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Petition candidate Victor Ashe ’67 has virtually secured a spot on the ballot for the 2021 election for the Yale Corporation, the first to do so in 18 years.

Six of the 17 members of the Yale Corporation — the chief governing body of the University — are alumni fellows, or members elected directly by alumni each year. Typically, alumni choose between two Yale-backed candidates who, after being suggested by interested alumni, are vetted and chosen by the Alumni Fellow Nominating Committee that branches off from the Yale Alumni Association Board of Governors. But if another interested alum wishes to vy for a seat, he or she can do so as a “petition candidate” provided they collect enough signatures from supportive alumni. This year, the signature threshold — defined at three percent of the total electorate — stood at 4,394, a bar reached by Ashe well before the deadline of Oct. 1 according to his email to supporters on Tuesday.

“I am grateful to everyone who has stepped forward to lend a hand to our effort,” Ashe wrote. “Over the past few months, I have received hundreds of calls from alumni/ae. I have truly enjoyed and been invigorated by these conversations with new and old friends alike. I have been honored to earn the support of generations of alumni/ae from across the political spectrum.”

Ashe added in the email that on Monday, Yale notified him that they would be counting the signatures on his petition via a third party to verify the final tally. According to Harry Levitt ’71, Ashe’s de facto campaign manager, the campaign has about 5,400 signatures as of Sept. 2.

“He not only crossed the barrier, he blew right through it,” Levitt told the News on Wednesday, adding that Ashe’s achievement is “a wonderful thing for Yale.”

While Levitt acknowledged that some duplicate votes have made their way onto the campaign’s lists — some alumni, he said, have signed onto the petition both online and on paper — he is confident that the campaign will still come out far beyond the nearly 4,400-signature requirement.

Ashe added that he is “very excited, very pleased [and] very thankful,” and said he plans to continue collecting signatures until the Oct. 1 deadline —  “an investment in the main event” that will likely earn him more support in the general Corporation election in spring 2021. He added that so far, his campaign has gathered at least one signature from every eligible class year at Yale, as well as signatures from 46 states, Puerto Rico, the United Kingdom and Northern Ireland. Ashe will officially be listed as a candidate on the ballot once the Oct. 1 deadline passes.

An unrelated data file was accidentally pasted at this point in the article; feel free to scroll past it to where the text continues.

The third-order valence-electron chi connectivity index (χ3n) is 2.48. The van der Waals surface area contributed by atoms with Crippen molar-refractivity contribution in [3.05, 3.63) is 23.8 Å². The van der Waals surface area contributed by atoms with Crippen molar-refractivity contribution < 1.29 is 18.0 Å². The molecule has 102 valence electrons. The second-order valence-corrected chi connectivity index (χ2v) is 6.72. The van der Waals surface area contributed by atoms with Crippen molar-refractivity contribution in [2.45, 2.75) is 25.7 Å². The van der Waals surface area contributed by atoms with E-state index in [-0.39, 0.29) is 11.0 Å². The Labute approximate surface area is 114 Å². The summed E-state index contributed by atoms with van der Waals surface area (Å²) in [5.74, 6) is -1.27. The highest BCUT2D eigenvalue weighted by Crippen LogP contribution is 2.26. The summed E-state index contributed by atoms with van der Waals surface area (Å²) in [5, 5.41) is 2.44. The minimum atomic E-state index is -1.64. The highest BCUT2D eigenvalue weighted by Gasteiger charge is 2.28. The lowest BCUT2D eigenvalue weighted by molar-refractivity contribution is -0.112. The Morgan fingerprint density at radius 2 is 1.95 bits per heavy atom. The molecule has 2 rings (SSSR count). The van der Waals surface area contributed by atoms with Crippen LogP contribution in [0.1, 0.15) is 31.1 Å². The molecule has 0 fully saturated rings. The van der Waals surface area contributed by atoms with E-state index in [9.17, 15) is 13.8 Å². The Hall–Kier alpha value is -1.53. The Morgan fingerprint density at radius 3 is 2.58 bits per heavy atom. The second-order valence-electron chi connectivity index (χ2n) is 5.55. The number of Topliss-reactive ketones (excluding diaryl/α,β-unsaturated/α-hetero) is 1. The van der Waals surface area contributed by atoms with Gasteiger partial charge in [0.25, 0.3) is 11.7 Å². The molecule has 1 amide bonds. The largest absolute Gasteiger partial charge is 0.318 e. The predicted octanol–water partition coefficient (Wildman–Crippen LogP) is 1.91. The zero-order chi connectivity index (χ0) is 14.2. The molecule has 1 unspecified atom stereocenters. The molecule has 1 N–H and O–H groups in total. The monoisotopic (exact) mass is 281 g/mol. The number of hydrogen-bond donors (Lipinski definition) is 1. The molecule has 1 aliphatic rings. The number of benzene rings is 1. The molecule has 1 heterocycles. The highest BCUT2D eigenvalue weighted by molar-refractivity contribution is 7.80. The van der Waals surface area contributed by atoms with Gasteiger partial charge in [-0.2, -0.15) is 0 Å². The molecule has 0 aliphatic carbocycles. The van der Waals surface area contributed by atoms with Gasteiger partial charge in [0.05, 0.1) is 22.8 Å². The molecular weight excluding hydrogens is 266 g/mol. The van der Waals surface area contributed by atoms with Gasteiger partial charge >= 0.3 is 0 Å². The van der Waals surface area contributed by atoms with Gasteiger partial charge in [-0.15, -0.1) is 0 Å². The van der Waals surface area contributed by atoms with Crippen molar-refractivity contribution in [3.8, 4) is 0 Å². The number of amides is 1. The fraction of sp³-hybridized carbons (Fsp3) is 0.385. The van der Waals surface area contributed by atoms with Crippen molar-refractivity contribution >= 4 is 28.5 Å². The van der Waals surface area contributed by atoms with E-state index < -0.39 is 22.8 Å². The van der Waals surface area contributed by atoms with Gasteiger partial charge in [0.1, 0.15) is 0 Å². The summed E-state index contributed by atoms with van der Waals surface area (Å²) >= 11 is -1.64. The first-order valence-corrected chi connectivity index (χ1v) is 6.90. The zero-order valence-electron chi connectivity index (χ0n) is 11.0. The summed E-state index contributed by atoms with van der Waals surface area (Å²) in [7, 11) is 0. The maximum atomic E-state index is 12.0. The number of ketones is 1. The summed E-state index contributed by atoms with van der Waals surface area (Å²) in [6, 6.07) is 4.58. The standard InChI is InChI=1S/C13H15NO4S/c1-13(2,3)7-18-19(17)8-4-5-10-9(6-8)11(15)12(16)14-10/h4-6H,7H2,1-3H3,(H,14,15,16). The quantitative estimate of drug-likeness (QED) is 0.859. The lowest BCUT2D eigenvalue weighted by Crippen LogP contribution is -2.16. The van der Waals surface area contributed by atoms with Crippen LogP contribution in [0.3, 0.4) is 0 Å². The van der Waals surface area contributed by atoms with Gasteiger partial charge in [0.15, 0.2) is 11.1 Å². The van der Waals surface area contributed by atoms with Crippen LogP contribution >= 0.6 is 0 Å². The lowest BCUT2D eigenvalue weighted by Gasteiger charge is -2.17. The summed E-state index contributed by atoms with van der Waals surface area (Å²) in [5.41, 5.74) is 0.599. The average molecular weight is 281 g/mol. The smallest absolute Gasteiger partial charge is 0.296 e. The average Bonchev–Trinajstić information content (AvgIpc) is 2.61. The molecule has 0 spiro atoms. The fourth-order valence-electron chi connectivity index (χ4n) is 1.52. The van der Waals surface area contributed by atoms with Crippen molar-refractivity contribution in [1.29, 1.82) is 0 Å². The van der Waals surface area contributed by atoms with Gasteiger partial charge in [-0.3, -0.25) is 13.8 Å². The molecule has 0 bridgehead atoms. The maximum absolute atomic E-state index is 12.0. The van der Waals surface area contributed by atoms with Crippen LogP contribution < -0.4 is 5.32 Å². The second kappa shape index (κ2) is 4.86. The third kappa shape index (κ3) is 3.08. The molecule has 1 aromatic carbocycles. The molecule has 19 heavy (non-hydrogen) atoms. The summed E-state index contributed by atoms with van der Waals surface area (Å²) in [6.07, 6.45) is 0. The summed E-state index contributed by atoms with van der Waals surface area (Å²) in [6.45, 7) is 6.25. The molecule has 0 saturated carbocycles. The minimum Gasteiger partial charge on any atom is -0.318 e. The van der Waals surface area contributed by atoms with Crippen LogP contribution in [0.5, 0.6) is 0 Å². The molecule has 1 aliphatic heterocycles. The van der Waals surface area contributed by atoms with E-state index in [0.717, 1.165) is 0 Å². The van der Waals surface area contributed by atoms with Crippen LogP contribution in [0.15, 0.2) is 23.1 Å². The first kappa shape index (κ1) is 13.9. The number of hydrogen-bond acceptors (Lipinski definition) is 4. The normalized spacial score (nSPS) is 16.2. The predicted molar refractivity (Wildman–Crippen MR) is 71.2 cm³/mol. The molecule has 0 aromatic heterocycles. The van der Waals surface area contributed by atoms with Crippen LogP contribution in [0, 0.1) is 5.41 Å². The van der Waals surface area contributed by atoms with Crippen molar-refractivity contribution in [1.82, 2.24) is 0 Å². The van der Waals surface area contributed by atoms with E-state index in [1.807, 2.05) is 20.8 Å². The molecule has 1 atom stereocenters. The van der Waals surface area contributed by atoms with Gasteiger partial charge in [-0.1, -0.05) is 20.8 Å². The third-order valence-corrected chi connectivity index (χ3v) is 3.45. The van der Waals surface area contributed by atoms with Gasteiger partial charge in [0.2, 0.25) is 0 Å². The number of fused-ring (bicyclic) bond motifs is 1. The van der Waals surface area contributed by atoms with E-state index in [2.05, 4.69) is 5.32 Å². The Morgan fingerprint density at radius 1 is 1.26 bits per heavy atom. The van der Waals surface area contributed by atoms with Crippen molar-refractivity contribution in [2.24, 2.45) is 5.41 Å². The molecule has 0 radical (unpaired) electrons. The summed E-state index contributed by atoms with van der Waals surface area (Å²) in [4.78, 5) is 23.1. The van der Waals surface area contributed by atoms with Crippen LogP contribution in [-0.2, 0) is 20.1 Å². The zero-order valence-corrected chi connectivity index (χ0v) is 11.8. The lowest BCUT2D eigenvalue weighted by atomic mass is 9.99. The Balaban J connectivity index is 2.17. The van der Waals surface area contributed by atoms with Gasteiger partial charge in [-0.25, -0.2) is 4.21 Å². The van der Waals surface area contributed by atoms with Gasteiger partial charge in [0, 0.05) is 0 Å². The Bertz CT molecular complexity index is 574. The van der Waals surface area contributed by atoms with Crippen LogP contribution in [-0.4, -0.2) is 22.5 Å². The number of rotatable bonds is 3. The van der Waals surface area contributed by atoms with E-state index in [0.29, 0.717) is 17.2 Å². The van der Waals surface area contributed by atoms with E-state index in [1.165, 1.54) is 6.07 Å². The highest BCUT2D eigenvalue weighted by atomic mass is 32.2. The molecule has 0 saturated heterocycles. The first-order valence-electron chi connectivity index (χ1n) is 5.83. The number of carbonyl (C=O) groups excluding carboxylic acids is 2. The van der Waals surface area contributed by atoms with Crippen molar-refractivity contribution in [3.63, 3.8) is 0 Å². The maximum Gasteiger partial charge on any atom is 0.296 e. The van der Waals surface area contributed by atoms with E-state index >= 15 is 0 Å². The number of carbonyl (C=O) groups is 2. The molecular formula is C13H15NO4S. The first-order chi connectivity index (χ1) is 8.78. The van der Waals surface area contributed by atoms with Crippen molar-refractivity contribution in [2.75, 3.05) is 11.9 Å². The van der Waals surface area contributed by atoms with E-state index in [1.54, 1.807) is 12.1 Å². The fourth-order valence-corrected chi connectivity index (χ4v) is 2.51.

Ashe is the first petition candidate to cross the signature threshold in 18 years. The last candidate to do so, the local New Haven Rev. W. David Lee DIV ’93, gained the required support in his petition but lost the general election to the Yale-backed candidate and renowned architect Maya Lin ’81 ARCH ’86, in a roughly 83-17 percent ratio.

Gaining enough signatures has proved difficult since the petition process was implemented. In all of Yale’s history, only William Horowitz ’29 managed to run as a petition candidate in the 1960s and won — but only after losing once. In addition to Lee in 2002, founder of the National Review William F. Buckley Jr. ’50 also gained enough signatures, but lost in a 1970s general election. In the past two years, Georgetown Law Professor Nicholas Rosenkranz ’92 LAW ’99 and conservative journalist James Kirchick ’06 both tried and failed to cross the support threshold.

Ashe is not the only candidate running on a petition basis — Maggie Thomas FES ’15 is also on track to reach the signature threshold as well. In a Tuesday email, Thomas wrote that her campaign is in “the home stretch” and currently counts 4,179 signatures as of Aug. 28. Should she reach the required number of signatures, former University Secretary Sam Chauncey ’57 told the News, Thomas would be the first woman ever to achieve official petition candidate status.

Thomas added that she is excited about Ashe’s achievement.

“I am thrilled that Victor has also reached the threshold – more voices participating in the Alumni Fellow Election and more candidates on the ballot will only lead to a stronger and more inclusive Yale,” Thomas wrote.

Ashe also told the News that because of the relatively high interest in both his and Thomas’ campaigns, he expects total voter turnout to jump in 2021 to at least 30,000, up from about 18,000 in the 2020 election. Yale’s eligible alumni voter base totals 146,481.

In addition the 17 members of the Corporation, the governor and lieutenant governor of Connecticut serve as ex-officio members.

Valerie Pavilonis | valerie.pavilonis@yale.edu

Correction, Sept. 3: Previously, the article stated that the University selected two candidates for the ballot. Rather, candidates are suggested by interested alumni, and then vetted and chosen by the Alumni Fellow Nominating Committee that branches off from the Yale Alumni Association Board of Governors. The article has been updated to reflect this.